Date of Award
Master of Science in Astronautical Engineering
Department of Aeronautics and Astronautics
William E. Wiesel, PhD
An orbit that lies on a Kolmogorov, Arnold, and Moser (KAM) Torus will remain on that torus until and unless it experiences a force that causes it to leave the torus. Earth satellites that are subject only to the Earth's gravity field may lie on such KAM tori. Analyzing on orbit satellite position data should allow for the identification of the fundamental frequencies needed to define the KAM tori for modeling Earth satellite orbits. KAM Tori are created for the Gravity Recovery and Climate Experience (GRACE) and Jason-1 satellites to model their orbital motion. Precise position data for the satellites is analyzed using a modified Laskar frequency algorithm to determine the fundamental frequencies of the orbits. The fundamental frequencies along with a set of Fourier coefficients completely describe the tori. These tori are then compared to the precise orbital position data for the satellites to determine how well they model the orbits. The KAM torus created for the Jason-1 satellite is able to represent the position of the satellites to within 1 km. Further refinement of the torus should be possible, resulting in a more accurate model of the orbit. The GRACE torus was less successful at determining the satellite positions. Atmospheric drag cannot be ignored at the altitude where GRACE flies. It may still be possible to model GRACE with a KAM torus by applying perturbation theory to the torus; however, further research is needed to confirm this.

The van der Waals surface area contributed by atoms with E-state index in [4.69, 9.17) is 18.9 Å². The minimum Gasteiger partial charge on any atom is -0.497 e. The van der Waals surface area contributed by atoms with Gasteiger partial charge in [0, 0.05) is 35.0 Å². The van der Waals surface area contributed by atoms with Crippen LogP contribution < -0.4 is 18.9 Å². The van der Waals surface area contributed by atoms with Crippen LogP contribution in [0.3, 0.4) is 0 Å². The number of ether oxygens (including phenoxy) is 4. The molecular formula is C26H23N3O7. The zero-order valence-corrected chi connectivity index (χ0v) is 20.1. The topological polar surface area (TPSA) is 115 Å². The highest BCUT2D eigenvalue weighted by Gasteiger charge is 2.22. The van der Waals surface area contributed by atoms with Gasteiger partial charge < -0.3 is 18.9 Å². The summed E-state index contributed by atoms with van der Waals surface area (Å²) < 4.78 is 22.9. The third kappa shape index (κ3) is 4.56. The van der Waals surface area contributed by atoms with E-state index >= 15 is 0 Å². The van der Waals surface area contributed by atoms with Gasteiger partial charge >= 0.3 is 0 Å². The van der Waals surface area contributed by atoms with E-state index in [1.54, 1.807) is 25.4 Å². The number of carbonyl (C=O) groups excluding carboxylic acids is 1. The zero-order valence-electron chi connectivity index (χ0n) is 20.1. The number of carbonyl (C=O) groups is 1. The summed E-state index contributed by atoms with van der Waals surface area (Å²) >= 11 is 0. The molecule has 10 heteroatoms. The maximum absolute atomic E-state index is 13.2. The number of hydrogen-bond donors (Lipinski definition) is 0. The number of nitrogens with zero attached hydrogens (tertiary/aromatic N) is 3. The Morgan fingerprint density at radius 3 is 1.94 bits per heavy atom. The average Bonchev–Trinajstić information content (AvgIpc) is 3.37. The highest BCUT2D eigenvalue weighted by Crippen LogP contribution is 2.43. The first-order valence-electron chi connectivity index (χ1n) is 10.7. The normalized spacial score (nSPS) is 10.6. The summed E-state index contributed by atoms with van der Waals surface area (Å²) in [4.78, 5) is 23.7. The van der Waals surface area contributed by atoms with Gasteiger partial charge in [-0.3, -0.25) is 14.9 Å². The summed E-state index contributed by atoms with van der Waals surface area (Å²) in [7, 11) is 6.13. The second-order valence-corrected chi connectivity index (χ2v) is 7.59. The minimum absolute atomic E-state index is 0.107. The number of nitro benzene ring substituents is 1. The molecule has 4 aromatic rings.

DTIC Accession Number
Little, Bryan D., "Application of KAM Theorem to Earth Orbiting Satellites" (2009). Theses and Dissertations. 2415.